Little snow one thing, but little precipitation quite another
By Cindy Wojdyla Cain firstname.lastname@example.org January 11, 2013 2:48PM
A snowblower is seen for sale off Center St. near Western Ave. Monday, Jan. 7, 2013, in Joliet. | Matthew Grotto~Sun-Times Media
Updated: February 14, 2013 6:42AM
JOLIET — By the time this story hits your driveway or Internet feed, there could be a couple of inches of snow on the ground.
On Friday, meteorologists were predicting 2-3 inches of snow Saturday night into Sunday morning.
If so, the predicted flakes will be rare specimens this season. So far Northern Illinois has had only about 1.3 inches of snow, said Kevin Birk, a meteorologist with the National Weather Service. Average snowfall by this time of the year is 13.7 inches.
“So we’re definitely running well behind,” Birk said.
Moisture in any form is scarce. The total precipitation for 2012 was 26.91 inches, about 10 inches lower than the average of 36.89.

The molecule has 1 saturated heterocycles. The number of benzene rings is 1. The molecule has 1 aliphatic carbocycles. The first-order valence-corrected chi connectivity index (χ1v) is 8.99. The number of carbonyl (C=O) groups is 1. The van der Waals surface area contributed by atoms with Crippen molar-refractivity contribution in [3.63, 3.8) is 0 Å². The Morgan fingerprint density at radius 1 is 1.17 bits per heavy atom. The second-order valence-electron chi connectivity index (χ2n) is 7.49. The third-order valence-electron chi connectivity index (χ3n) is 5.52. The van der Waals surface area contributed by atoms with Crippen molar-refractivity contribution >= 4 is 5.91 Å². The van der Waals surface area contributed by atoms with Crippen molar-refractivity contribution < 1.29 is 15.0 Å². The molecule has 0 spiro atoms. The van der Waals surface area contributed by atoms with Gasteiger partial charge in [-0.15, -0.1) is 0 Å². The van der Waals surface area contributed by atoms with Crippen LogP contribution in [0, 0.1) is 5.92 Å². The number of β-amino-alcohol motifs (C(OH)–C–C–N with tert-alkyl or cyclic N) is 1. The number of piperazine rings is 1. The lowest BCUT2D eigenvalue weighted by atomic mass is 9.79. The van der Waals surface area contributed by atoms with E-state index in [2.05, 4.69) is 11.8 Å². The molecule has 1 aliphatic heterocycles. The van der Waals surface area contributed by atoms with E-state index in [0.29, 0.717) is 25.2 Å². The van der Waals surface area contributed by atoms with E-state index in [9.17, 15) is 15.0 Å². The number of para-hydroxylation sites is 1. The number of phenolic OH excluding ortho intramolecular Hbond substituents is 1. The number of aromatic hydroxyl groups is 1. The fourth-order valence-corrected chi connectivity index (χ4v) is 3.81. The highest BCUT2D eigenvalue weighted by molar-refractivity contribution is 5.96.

That’s not good news for farmers, said Mark Schneidewind, manager of the Will County Farm Bureau.
“It’s a definite concern,” he said. “I’ve had meetings the last three nights and it’s been a topic of conversation.”
Thursday’s 1 inch of rain helped things a bit, he said. Because the ground wasn’t frozen, the water was absorbed instead of turning into runoff. But more rain or snow is needed, Schneidewind added.
“It takes a long time to recoup that 10 inches,” he said.
If the ground is dry when corn is planted in early April, any rain that falls will evaporate more quickly, which could hurt the planting season.
Temperatures also have been above average, which adds another winter worry for area farmers.
“We’d like to see a good cold snap for a while to help with killing bugs,” Schneidewind said.
December’s average of 36.1 degrees was 8.4 degrees above normal. The predicted low temperature of only 45 degrees for Friday night was expected to break a record for the warmest low temperature of 40 degrees set in 1890, Birk said.
Colder air was expected to blow in with the snow from the Dakotas, however, Birk said, replacing the moist Texas air that wafted into the region, bringing rain and warmth at the end of the week.